There are many varietals of honey out there, but if there is one type of honey I would recommend, it would be Manuka honey. You can do your own research on Manuka and find that it is exceptional, with uses varying from improving sleep, IBS remedies, burn treatment, to allergy relief. There is an article on WebMD that outlines the science behind using Manuka honey as medicine and . It can be pricey (and well worth it!). I just got a great deal on Manuka honey at Costco recently, if you have a membership head on over!

Everyone knows that bees make honey. Honey bees collect nectar to create honey and store as food because it provides the energy for bees’ flight muscles and provides heating for the hive in the winter. The good news for us is that the honey bees make more honey than the colony needs, so it is necessary for beekeepers to harvest the excess. Did you know how else they contribute? Bees are responsible for one in every three bites of food: from almonds to berries and the alfalfa that feeds dairy cows, our diets and agricultural economy depend on a healthy bee population.

According to the Environmental Protection Agency, the honey industry faces many challenges: hive loss, drought, colony collapse and shrinking collection areas. The honey bees actually need our help; here is how you can contribute:

  • Plant bee-friendly flowers and flowering herbs in your garden and yard.
  • Reduce or limit the use of chemicals and pesticides to treat your lawn or garden while plants are in bloom
  • Bees are thirsty. Put a shallow basin of fresh water with marbles or rocks in it for the bees to land on outside your home.
  • Learn how to be a beekeeper with sustainable practices.
  • Donate to an organization dedicated to helping protect and promote honey bees and other pollinators.

Here is a honey recipe from honey.com that will inspire you to protect and promote these pollinators:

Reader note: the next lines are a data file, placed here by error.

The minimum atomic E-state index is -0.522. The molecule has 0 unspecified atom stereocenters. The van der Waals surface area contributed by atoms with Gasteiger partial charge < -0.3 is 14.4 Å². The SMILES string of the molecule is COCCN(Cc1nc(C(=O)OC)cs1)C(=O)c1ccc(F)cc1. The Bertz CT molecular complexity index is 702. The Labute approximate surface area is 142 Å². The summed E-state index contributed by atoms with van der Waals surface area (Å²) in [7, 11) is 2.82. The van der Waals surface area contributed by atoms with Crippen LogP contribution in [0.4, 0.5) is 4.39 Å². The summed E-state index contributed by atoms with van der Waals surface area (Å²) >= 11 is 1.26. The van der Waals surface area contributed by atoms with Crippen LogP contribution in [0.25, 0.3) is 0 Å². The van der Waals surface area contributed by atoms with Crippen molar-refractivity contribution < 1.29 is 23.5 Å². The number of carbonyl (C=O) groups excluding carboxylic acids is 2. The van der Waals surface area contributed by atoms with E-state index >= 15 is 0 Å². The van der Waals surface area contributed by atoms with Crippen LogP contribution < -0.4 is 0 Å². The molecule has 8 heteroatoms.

Going along with our breakfast theme, this first one would be a great breakfast or even a mid-morning snack or dessert. If you have mason jars lying around, you can make these ahead of time and grab breakfast on the go. (I would substitute fresh vanilla if you have it.)

Honey Chia Seed Pudding

Ingredients

  • 2 Tablespoons honey
  • 2 cups coconut milk
  • 6 Tablespoons chia seeds
  • 1/2 teaspoon vanilla extract
  • Fresh berries

Directions

  1. Combine the coconut milk, chia seeds, vanilla and honey in a medium bowl.
  2. Mix well until the honey has dissolved.
  3. Cover and refrigerate for at least 4 hours, but preferable overnight.
  4. Stir well and divide the pudding into individual portions.
  5. Serve with fresh berries. Add granola, if desired. (yields 4 servings)

Another great way to use honey is in your beauty regimen. Honey can be used to help the skin in many ways. It can reduce acne, shrink pores, give you a glowing complexion, and may even help the aging of your skin.

Honey makes a great cleanser for the face. It actually dissolves makeup very easily, especially if you mix it with a natural oil that doesn’t clog the pores like coconut oil (which is my favorite) or almond oil. It doesn’t do well on eye makeup, so I would steer clear of that delicate area of the face.

Mix your honey and oil together to form a soft texture that is slippery enough to slide across your face. You can add in essential oils, or a pinch of cinnamon or turmeric for a fragrant treat. Massage your mixture all over your face, avoiding the eye area. You’ll start to see your makeup loosening up and your skin will be moisturized at the same time. Rinse off with warm water. Your face will look amazing and feel amazing, too!

This is just one of the things you can do with honey in your beauty routine. This article from Women’s Health about the beauty benefits of honey has some practical ideas of how to use every day. You can also use honey in your hair! Since honey is an emollient, it seals the moisture inside your hair, it also strengthens, cleans, and helps with re-growth. You can read all about those benefits in this article on stylecraze.com.


 

“No work is insignificant. All labor that uplifts humanity has dignity and importance and should be undertaken with painstaking excellence.” – Martin Luther King, Jr.

 

Christine

Leave a Reply

Your email address will not be published. Required fields are marked *